The Grass Station

Up in Manitoba, Canada, where they care deeply about staying warm, they're experimenting with stoves that burn pellets of switch grass.
Published on February 13, 2006

THOSE of us who labor in the garden got an unexpected thrill listening to the State of the Union last week when President Bush touted a plant, switch grass to be exact, as a way to “make our dependence on Middle Eastern oil a thing of the past.”

How pleasing to see official presidential recognition of the usefulness and worthiness of this common member (panicum virgatum) of the millet family. Previously insufficiently appreciated in our capital, switch grass is inexpensive food for cattle, horses, sheep and goats. This deep-rooted perennial controls erosion by slowing down water run off and keeping beneficial sediments in the field, and it is habitat for songbirds, game birds and waterfowl.

And yes, ethanol can be made from switch grass, which grows in abundance on the prairies of the Great Plains. If grass had ambition (besides wanting to propagate), the panicum virgatum might see itself as a cure for global warming and a savior of the family farm. If burning compressed switch grass really does work to reduce the use of fossil fuels, it would reduce the carbon we release into the air. Then farmers could find new profits in growing the stuff. And the more, the better. Switch grass, like every other plant, takes carbon dioxide out of the air and uses it to build plant tissue. Fold that, Republicans, into your Clear Skies legislation.

Switch grass cleans water as well as air; its wide-spreading roots filter out pesticides, herbicides and excess fertilizer before they reach the waterways. Up in Manitoba, Canada, where they care deeply about staying warm, they’re experimenting with stoves that burn pellets of switch grass.

Senator Joseph Lieberman, Democrat of Connecticut, recently recommended switch grass as a balm for international tension. It’s likely we’ll find ourselves competing with China for oil, he told the Council on Foreign Relations, so we’ll need to look at other fuels. He suggested that tons of agricultural materials, like corn, sugar cane and switch grass, could be used “to create billions of barrels of new fuels.”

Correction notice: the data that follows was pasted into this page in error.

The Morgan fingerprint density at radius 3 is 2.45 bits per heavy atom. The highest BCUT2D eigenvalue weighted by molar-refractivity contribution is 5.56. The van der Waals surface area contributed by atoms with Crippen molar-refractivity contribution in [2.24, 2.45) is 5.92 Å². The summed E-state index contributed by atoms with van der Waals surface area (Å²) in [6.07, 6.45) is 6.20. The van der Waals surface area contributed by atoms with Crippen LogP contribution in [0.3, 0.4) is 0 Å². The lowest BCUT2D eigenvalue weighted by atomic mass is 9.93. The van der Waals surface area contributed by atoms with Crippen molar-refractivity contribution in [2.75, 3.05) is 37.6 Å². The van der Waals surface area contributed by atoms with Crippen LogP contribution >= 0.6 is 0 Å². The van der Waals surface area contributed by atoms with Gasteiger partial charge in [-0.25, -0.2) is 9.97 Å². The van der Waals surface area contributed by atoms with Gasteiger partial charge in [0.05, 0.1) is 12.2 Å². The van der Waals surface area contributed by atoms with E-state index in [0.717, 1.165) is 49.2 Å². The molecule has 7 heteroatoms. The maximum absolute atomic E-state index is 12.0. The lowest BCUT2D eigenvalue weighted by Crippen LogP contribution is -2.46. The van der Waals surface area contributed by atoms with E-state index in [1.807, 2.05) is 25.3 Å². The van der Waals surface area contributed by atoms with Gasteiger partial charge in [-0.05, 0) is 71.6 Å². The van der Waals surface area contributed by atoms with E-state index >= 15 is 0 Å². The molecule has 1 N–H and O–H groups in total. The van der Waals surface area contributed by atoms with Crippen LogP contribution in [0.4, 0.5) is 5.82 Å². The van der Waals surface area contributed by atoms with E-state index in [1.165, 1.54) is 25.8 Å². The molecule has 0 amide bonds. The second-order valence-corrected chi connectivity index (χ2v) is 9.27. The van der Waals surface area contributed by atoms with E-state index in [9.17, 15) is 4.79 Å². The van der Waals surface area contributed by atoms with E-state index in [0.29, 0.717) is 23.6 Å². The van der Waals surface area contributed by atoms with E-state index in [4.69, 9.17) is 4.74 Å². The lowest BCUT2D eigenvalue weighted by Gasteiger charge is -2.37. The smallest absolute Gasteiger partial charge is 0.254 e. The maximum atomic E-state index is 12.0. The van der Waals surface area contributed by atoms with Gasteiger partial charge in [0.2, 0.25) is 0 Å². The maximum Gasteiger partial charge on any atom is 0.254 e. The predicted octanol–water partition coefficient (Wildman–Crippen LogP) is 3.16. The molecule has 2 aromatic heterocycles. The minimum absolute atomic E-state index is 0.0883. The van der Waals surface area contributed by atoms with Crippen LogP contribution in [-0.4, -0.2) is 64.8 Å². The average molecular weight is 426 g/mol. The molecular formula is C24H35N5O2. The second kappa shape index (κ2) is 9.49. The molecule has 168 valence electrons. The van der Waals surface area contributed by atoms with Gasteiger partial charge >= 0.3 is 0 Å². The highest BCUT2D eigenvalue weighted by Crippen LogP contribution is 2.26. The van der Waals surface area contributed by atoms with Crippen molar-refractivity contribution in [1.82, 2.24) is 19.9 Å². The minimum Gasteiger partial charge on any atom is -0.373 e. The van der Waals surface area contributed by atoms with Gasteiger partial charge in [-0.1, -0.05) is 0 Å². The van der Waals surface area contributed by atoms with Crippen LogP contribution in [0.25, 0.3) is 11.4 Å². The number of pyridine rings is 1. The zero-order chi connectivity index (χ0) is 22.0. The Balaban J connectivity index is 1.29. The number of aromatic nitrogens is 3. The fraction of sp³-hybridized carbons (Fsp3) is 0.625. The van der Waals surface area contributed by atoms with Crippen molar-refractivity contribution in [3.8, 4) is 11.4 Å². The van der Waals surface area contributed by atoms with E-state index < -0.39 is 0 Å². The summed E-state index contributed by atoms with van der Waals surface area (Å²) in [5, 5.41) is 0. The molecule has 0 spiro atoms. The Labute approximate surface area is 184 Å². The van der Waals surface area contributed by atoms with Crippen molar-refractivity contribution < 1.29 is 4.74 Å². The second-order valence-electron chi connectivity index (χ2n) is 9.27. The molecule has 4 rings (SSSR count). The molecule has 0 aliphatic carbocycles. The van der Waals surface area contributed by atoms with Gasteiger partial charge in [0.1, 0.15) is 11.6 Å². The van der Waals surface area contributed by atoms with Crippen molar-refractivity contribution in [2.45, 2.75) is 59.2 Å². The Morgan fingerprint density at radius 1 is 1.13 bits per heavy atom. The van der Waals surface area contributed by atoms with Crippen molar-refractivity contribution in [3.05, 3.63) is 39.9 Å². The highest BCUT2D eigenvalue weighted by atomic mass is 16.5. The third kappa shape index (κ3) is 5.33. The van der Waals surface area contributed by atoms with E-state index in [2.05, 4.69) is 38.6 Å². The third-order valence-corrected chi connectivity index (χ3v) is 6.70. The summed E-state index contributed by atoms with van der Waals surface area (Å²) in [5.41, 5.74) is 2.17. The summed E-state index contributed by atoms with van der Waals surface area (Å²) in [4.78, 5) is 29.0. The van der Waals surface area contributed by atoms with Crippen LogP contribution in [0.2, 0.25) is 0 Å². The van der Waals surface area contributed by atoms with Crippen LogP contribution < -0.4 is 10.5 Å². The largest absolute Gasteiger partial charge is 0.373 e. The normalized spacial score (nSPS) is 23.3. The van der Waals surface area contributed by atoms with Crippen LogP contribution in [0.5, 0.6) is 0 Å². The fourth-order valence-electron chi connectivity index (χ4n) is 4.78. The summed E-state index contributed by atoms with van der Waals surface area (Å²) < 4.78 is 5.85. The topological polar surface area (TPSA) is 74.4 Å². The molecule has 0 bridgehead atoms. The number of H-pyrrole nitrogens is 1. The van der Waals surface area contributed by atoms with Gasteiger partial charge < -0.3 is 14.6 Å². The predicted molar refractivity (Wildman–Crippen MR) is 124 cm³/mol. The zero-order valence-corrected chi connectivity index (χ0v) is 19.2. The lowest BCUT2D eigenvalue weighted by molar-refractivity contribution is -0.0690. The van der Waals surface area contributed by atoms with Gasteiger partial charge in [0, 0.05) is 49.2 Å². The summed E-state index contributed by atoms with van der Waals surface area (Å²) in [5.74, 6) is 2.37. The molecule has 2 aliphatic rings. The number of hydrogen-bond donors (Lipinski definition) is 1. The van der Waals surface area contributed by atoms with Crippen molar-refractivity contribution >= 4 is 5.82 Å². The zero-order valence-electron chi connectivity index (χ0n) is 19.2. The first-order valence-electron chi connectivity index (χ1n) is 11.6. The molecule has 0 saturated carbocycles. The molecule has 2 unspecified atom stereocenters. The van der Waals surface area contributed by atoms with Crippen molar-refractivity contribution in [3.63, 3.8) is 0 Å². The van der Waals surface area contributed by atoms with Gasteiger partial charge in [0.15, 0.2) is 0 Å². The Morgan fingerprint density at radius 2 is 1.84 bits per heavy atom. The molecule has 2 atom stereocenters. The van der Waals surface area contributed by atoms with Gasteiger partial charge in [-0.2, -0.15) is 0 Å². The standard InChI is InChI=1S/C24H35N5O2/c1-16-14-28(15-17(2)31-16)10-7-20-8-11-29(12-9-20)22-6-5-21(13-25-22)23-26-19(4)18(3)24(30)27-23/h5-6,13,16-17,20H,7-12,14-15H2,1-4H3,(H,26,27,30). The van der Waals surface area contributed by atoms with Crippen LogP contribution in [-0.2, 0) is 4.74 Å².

At this point I wouldn’t be surprised to hear someone say that switch grass is a cure for lower-back pain and nearsightedness.

Family farmers know that switch grass is easy to grow. It doesn’t complain about growing in sand; it doesn’t mind clay either. It’s tolerant of floods as well as of droughts. It would work as part of the effort to restore the Louisiana wetlands that can help protect New Orleans from hurricanes.

Switch grass is native to most of North America, from Canada to Texas. The day after the State of the Union, the president joked that he might bring in a few extra dollars at his Crawford ranch by growing switch grass for fuel. Whoa, Mr. President, take a look next time you’re trimming the brush: odds are you have plenty.

Let’s not forget that switch grass is beautiful and looks great in floral arrangements. On the very same day the president spoke, I got the latest Brooklyn Botanic Garden handbook, “Designing Borders for Sun and Shade,” in the mail. The handbook strongly recommended switch grass as part of a perennial border. There’s “Dallas Blues,” “Alamo,” and the prettiest, wine-red “Shenandoah.” The handbook suggests combining switch grass with asters, sunflowers and black-eyed Susans for an all-native garden with a nice prairie feel.

To me, though this may seem at first unrelated, this is just one more reason that “America the Beautiful” should be our national anthem instead of that song with the bombs bursting in air. The clue to achieving clean fuel, clean air, clean water, world peace has been right there all the time in those “amber waves of grain.”

Constance Casey, a former New York City Parks Department gardener, writes about gardening for Slate.

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